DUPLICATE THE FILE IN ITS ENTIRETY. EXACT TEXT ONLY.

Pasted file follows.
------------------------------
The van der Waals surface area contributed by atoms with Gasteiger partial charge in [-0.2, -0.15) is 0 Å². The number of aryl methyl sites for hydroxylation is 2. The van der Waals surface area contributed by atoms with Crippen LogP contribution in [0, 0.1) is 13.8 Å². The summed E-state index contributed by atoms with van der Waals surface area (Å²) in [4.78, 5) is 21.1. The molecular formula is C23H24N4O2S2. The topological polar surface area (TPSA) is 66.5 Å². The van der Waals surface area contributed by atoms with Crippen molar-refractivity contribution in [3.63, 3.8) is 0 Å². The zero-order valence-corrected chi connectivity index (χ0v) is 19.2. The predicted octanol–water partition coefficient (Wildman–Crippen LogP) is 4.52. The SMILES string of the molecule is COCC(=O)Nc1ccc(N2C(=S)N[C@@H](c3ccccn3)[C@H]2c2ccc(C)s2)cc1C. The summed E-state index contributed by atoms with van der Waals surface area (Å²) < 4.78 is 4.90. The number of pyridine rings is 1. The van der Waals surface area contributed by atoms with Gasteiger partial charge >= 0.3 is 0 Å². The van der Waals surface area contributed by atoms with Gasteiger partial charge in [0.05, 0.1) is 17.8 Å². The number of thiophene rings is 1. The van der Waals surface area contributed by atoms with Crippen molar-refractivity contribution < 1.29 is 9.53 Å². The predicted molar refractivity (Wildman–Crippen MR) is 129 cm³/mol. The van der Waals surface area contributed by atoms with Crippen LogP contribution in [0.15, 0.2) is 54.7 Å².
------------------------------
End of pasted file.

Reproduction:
The van der Waals surface area contributed by atoms with Gasteiger partial charge in [-0.2, -0.15) is 0 Å². The number of aryl methyl sites for hydroxylation is 2. The van der Waals surface area contributed by atoms with Crippen LogP contribution in [0, 0.1) is 13.8 Å². The summed E-state index contributed by atoms with van der Waals surface area (Å²) in [4.78, 5) is 21.1. The molecular formula is C23H24N4O2S2. The topological polar surface area (TPSA) is 66.5 Å². The van der Waals surface area contributed by atoms with Crippen molar-refractivity contribution in [3.63, 3.8) is 0 Å². The zero-order valence-corrected chi connectivity index (χ0v) is 19.2. The predicted octanol–water partition coefficient (Wildman–Crippen LogP) is 4.52. The SMILES string of the molecule is COCC(=O)Nc1ccc(N2C(=S)N[C@@H](c3ccccn3)[C@H]2c2ccc(C)s2)cc1C. The summed E-state index contributed by atoms with van der Waals surface area (Å²) < 4.78 is 4.90. The number of pyridine rings is 1. The van der Waals surface area contributed by atoms with Gasteiger partial charge >= 0.3 is 0 Å². The van der Waals surface area contributed by atoms with Gasteiger partial charge in [0.05, 0.1) is 17.8 Å². The number of thiophene rings is 1. The van der Waals surface area contributed by atoms with Crippen molar-refractivity contribution < 1.29 is 9.53 Å². The predicted molar refractivity (Wildman–Crippen MR) is 129 cm³/mol. The van der Waals surface area contributed by atoms with Crippen LogP contribution in [0.15, 0.2) is 54.7 Å².